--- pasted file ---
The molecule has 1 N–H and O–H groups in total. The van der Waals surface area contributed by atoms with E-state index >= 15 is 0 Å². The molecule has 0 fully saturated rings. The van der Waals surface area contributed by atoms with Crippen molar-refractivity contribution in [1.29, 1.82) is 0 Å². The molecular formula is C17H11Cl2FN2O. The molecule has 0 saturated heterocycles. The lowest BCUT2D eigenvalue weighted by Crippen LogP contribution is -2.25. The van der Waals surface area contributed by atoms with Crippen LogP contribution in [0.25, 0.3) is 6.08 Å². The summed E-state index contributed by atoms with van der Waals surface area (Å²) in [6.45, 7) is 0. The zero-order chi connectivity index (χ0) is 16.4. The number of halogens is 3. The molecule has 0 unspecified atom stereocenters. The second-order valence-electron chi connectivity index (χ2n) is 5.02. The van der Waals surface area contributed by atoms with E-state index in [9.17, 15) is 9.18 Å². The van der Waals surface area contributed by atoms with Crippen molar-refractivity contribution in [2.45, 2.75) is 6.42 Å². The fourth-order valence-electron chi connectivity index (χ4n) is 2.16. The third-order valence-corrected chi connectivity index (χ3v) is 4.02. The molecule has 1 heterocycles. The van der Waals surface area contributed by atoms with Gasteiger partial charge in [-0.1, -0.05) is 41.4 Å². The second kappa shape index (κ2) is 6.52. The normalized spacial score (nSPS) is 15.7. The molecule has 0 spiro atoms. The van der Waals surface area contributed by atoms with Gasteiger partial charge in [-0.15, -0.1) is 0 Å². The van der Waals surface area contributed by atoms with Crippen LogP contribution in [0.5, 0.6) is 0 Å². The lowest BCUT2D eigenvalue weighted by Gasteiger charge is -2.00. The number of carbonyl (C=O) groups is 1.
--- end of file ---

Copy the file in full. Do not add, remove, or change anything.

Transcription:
The molecule has 1 N–H and O–H groups in total. The van der Waals surface area contributed by atoms with E-state index >= 15 is 0 Å². The molecule has 0 fully saturated rings. The van der Waals surface area contributed by atoms with Crippen molar-refractivity contribution in [1.29, 1.82) is 0 Å². The molecular formula is C17H11Cl2FN2O. The molecule has 0 saturated heterocycles. The lowest BCUT2D eigenvalue weighted by Crippen LogP contribution is -2.25. The van der Waals surface area contributed by atoms with Crippen LogP contribution in [0.25, 0.3) is 6.08 Å². The summed E-state index contributed by atoms with van der Waals surface area (Å²) in [6.45, 7) is 0. The zero-order chi connectivity index (χ0) is 16.4. The number of halogens is 3. The molecule has 0 unspecified atom stereocenters. The second-order valence-electron chi connectivity index (χ2n) is 5.02. The van der Waals surface area contributed by atoms with E-state index in [9.17, 15) is 9.18 Å². The van der Waals surface area contributed by atoms with Crippen molar-refractivity contribution in [2.45, 2.75) is 6.42 Å². The fourth-order valence-electron chi connectivity index (χ4n) is 2.16. The third-order valence-corrected chi connectivity index (χ3v) is 4.02. The molecule has 1 heterocycles. The van der Waals surface area contributed by atoms with Gasteiger partial charge in [-0.1, -0.05) is 41.4 Å². The second kappa shape index (κ2) is 6.52. The normalized spacial score (nSPS) is 15.7. The molecule has 0 spiro atoms. The van der Waals surface area contributed by atoms with Gasteiger partial charge in [-0.15, -0.1) is 0 Å². The van der Waals surface area contributed by atoms with Crippen LogP contribution in [0.5, 0.6) is 0 Å². The lowest BCUT2D eigenvalue weighted by Gasteiger charge is -2.00. The number of carbonyl (C=O) groups is 1.